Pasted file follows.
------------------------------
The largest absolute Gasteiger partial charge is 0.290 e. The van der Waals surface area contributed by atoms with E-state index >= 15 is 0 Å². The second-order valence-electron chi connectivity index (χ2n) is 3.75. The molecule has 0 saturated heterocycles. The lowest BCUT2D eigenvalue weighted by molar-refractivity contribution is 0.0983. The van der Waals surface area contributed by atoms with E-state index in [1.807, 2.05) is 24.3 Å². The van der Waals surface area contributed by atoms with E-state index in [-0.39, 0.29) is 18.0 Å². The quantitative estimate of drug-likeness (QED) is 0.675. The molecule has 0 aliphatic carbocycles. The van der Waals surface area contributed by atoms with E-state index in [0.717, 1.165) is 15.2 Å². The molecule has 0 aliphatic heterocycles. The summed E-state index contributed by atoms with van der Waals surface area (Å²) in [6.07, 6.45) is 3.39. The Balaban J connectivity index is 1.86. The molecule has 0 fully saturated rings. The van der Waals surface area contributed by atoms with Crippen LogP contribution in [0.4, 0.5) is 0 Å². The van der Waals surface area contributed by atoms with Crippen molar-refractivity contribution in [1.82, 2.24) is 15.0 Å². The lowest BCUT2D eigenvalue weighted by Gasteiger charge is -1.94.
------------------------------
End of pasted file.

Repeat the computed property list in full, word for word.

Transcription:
The largest absolute Gasteiger partial charge is 0.290 e. The van der Waals surface area contributed by atoms with E-state index >= 15 is 0 Å². The second-order valence-electron chi connectivity index (χ2n) is 3.75. The molecule has 0 saturated heterocycles. The lowest BCUT2D eigenvalue weighted by molar-refractivity contribution is 0.0983. The van der Waals surface area contributed by atoms with E-state index in [1.807, 2.05) is 24.3 Å². The van der Waals surface area contributed by atoms with E-state index in [-0.39, 0.29) is 18.0 Å². The quantitative estimate of drug-likeness (QED) is 0.675. The molecule has 0 aliphatic carbocycles. The van der Waals surface area contributed by atoms with E-state index in [0.717, 1.165) is 15.2 Å². The molecule has 0 aliphatic heterocycles. The summed E-state index contributed by atoms with van der Waals surface area (Å²) in [6.07, 6.45) is 3.39. The Balaban J connectivity index is 1.86. The molecule has 0 fully saturated rings. The van der Waals surface area contributed by atoms with Crippen LogP contribution in [0.4, 0.5) is 0 Å². The van der Waals surface area contributed by atoms with Crippen molar-refractivity contribution in [1.82, 2.24) is 15.0 Å². The lowest BCUT2D eigenvalue weighted by Gasteiger charge is -1.94.